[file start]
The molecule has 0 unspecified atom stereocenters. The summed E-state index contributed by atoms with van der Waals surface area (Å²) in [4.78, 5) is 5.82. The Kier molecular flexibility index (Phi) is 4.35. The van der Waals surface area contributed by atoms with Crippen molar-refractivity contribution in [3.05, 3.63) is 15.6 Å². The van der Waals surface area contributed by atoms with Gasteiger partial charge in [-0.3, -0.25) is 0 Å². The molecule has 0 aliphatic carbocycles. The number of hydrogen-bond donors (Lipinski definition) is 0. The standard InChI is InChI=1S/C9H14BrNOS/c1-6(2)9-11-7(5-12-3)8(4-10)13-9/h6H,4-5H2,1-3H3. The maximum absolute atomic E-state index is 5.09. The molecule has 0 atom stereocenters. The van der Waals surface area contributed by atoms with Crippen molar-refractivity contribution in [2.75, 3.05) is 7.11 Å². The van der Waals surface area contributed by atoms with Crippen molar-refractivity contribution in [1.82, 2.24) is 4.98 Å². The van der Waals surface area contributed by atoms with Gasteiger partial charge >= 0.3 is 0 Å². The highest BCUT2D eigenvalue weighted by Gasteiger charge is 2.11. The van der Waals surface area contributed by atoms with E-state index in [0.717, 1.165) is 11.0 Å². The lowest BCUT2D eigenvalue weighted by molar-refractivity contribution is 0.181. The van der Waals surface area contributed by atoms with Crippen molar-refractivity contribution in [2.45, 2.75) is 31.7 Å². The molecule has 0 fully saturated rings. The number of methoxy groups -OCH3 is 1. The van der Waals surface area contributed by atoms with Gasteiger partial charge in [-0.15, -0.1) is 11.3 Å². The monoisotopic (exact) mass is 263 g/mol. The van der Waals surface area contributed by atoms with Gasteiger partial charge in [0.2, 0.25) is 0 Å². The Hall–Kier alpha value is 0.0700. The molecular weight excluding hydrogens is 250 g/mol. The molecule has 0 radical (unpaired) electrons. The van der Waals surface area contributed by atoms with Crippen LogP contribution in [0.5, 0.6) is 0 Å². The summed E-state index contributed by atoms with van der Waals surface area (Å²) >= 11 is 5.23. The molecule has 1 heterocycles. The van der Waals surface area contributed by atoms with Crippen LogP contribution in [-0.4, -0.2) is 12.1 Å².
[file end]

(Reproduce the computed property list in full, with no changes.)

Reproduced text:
The molecule has 0 unspecified atom stereocenters. The summed E-state index contributed by atoms with van der Waals surface area (Å²) in [4.78, 5) is 5.82. The Kier molecular flexibility index (Phi) is 4.35. The van der Waals surface area contributed by atoms with Crippen molar-refractivity contribution in [3.05, 3.63) is 15.6 Å². The van der Waals surface area contributed by atoms with Gasteiger partial charge in [-0.3, -0.25) is 0 Å². The molecule has 0 aliphatic carbocycles. The number of hydrogen-bond donors (Lipinski definition) is 0. The standard InChI is InChI=1S/C9H14BrNOS/c1-6(2)9-11-7(5-12-3)8(4-10)13-9/h6H,4-5H2,1-3H3. The maximum absolute atomic E-state index is 5.09. The molecule has 0 atom stereocenters. The van der Waals surface area contributed by atoms with Crippen molar-refractivity contribution in [2.75, 3.05) is 7.11 Å². The van der Waals surface area contributed by atoms with Crippen molar-refractivity contribution in [1.82, 2.24) is 4.98 Å². The van der Waals surface area contributed by atoms with Gasteiger partial charge >= 0.3 is 0 Å². The highest BCUT2D eigenvalue weighted by Gasteiger charge is 2.11. The van der Waals surface area contributed by atoms with E-state index in [0.717, 1.165) is 11.0 Å². The lowest BCUT2D eigenvalue weighted by molar-refractivity contribution is 0.181. The van der Waals surface area contributed by atoms with Crippen molar-refractivity contribution in [2.45, 2.75) is 31.7 Å². The molecule has 0 fully saturated rings. The number of methoxy groups -OCH3 is 1. The van der Waals surface area contributed by atoms with Gasteiger partial charge in [-0.15, -0.1) is 11.3 Å². The monoisotopic (exact) mass is 263 g/mol. The van der Waals surface area contributed by atoms with Gasteiger partial charge in [0.2, 0.25) is 0 Å². The Hall–Kier alpha value is 0.0700. The molecular weight excluding hydrogens is 250 g/mol. The molecule has 0 radical (unpaired) electrons. The van der Waals surface area contributed by atoms with Crippen LogP contribution in [0.5, 0.6) is 0 Å². The summed E-state index contributed by atoms with van der Waals surface area (Å²) >= 11 is 5.23. The molecule has 1 heterocycles. The van der Waals surface area contributed by atoms with Crippen LogP contribution in [-0.4, -0.2) is 12.1 Å².